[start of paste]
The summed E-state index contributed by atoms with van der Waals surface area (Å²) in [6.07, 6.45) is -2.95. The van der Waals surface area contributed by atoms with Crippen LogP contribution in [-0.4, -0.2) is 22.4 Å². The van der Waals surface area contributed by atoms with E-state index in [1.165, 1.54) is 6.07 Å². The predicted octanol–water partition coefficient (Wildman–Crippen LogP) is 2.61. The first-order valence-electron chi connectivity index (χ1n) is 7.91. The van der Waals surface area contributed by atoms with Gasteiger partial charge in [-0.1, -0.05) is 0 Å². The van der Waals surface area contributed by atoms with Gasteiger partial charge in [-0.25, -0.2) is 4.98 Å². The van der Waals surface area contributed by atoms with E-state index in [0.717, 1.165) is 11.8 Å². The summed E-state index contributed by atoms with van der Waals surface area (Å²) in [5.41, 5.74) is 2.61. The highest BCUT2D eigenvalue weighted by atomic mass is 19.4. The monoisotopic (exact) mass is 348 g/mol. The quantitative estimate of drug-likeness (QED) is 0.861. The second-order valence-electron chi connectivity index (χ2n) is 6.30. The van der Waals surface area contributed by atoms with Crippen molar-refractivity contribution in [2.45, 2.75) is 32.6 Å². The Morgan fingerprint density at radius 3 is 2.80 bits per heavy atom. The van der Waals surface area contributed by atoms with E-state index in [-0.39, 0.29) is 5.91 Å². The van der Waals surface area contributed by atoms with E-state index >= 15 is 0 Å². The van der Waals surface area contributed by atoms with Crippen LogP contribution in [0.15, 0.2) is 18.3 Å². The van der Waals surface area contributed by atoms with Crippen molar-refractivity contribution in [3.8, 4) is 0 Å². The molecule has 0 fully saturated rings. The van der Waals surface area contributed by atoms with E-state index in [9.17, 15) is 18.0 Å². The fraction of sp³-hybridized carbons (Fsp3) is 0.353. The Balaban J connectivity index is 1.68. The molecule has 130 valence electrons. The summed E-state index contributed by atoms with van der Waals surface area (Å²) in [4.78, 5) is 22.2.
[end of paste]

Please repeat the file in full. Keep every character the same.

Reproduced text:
The summed E-state index contributed by atoms with van der Waals surface area (Å²) in [6.07, 6.45) is -2.95. The van der Waals surface area contributed by atoms with Crippen LogP contribution in [-0.4, -0.2) is 22.4 Å². The van der Waals surface area contributed by atoms with E-state index in [1.165, 1.54) is 6.07 Å². The predicted octanol–water partition coefficient (Wildman–Crippen LogP) is 2.61. The first-order valence-electron chi connectivity index (χ1n) is 7.91. The van der Waals surface area contributed by atoms with Gasteiger partial charge in [-0.1, -0.05) is 0 Å². The van der Waals surface area contributed by atoms with Gasteiger partial charge in [-0.25, -0.2) is 4.98 Å². The van der Waals surface area contributed by atoms with E-state index in [0.717, 1.165) is 11.8 Å². The summed E-state index contributed by atoms with van der Waals surface area (Å²) in [5.41, 5.74) is 2.61. The highest BCUT2D eigenvalue weighted by atomic mass is 19.4. The monoisotopic (exact) mass is 348 g/mol. The quantitative estimate of drug-likeness (QED) is 0.861. The second-order valence-electron chi connectivity index (χ2n) is 6.30. The van der Waals surface area contributed by atoms with Crippen molar-refractivity contribution in [2.45, 2.75) is 32.6 Å². The Morgan fingerprint density at radius 3 is 2.80 bits per heavy atom. The van der Waals surface area contributed by atoms with E-state index in [-0.39, 0.29) is 5.91 Å². The van der Waals surface area contributed by atoms with E-state index >= 15 is 0 Å². The van der Waals surface area contributed by atoms with Crippen LogP contribution in [0.15, 0.2) is 18.3 Å². The van der Waals surface area contributed by atoms with Crippen molar-refractivity contribution in [3.8, 4) is 0 Å². The molecule has 0 fully saturated rings. The van der Waals surface area contributed by atoms with E-state index in [9.17, 15) is 18.0 Å². The fraction of sp³-hybridized carbons (Fsp3) is 0.353. The Balaban J connectivity index is 1.68. The molecule has 130 valence electrons. The summed E-state index contributed by atoms with van der Waals surface area (Å²) in [4.78, 5) is 22.2.